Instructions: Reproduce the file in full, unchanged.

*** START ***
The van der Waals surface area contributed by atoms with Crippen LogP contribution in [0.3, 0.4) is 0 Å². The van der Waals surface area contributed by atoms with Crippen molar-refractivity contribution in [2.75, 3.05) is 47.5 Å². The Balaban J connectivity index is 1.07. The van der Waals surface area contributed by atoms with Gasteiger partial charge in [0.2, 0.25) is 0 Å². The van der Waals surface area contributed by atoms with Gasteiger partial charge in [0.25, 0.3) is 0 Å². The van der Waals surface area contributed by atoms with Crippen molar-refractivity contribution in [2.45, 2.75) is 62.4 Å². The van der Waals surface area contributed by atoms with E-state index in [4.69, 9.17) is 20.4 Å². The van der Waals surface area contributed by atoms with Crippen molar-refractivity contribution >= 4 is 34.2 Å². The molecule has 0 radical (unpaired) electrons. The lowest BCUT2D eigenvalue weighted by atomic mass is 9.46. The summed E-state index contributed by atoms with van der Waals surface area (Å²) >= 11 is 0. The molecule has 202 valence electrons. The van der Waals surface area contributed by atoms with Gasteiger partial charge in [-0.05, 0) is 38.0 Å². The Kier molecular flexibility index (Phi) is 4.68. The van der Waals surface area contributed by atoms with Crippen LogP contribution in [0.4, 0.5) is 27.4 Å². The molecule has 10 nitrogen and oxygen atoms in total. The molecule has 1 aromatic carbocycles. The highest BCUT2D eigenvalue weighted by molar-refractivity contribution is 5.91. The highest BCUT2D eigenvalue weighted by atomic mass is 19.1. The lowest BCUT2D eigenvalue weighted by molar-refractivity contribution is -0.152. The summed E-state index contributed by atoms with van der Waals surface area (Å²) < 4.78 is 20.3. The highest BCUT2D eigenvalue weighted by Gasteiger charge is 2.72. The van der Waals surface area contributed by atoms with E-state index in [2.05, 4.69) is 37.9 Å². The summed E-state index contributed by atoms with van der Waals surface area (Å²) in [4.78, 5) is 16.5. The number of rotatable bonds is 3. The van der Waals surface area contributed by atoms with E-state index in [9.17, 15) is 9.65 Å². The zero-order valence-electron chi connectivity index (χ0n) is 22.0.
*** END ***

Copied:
The van der Waals surface area contributed by atoms with Crippen LogP contribution in [0.3, 0.4) is 0 Å². The van der Waals surface area contributed by atoms with Crippen molar-refractivity contribution in [2.75, 3.05) is 47.5 Å². The Balaban J connectivity index is 1.07. The van der Waals surface area contributed by atoms with Gasteiger partial charge in [0.2, 0.25) is 0 Å². The van der Waals surface area contributed by atoms with Gasteiger partial charge in [0.25, 0.3) is 0 Å². The van der Waals surface area contributed by atoms with Crippen molar-refractivity contribution in [2.45, 2.75) is 62.4 Å². The van der Waals surface area contributed by atoms with E-state index in [4.69, 9.17) is 20.4 Å². The van der Waals surface area contributed by atoms with Crippen molar-refractivity contribution >= 4 is 34.2 Å². The molecule has 0 radical (unpaired) electrons. The lowest BCUT2D eigenvalue weighted by atomic mass is 9.46. The summed E-state index contributed by atoms with van der Waals surface area (Å²) >= 11 is 0. The molecule has 202 valence electrons. The van der Waals surface area contributed by atoms with Gasteiger partial charge in [-0.05, 0) is 38.0 Å². The Kier molecular flexibility index (Phi) is 4.68. The van der Waals surface area contributed by atoms with Crippen LogP contribution in [0.4, 0.5) is 27.4 Å². The molecule has 10 nitrogen and oxygen atoms in total. The molecule has 1 aromatic carbocycles. The highest BCUT2D eigenvalue weighted by molar-refractivity contribution is 5.91. The highest BCUT2D eigenvalue weighted by atomic mass is 19.1. The lowest BCUT2D eigenvalue weighted by molar-refractivity contribution is -0.152. The summed E-state index contributed by atoms with van der Waals surface area (Å²) < 4.78 is 20.3. The highest BCUT2D eigenvalue weighted by Gasteiger charge is 2.72. The van der Waals surface area contributed by atoms with E-state index in [2.05, 4.69) is 37.9 Å². The summed E-state index contributed by atoms with van der Waals surface area (Å²) in [4.78, 5) is 16.5. The number of rotatable bonds is 3. The van der Waals surface area contributed by atoms with E-state index in [9.17, 15) is 9.65 Å². The zero-order valence-electron chi connectivity index (χ0n) is 22.0.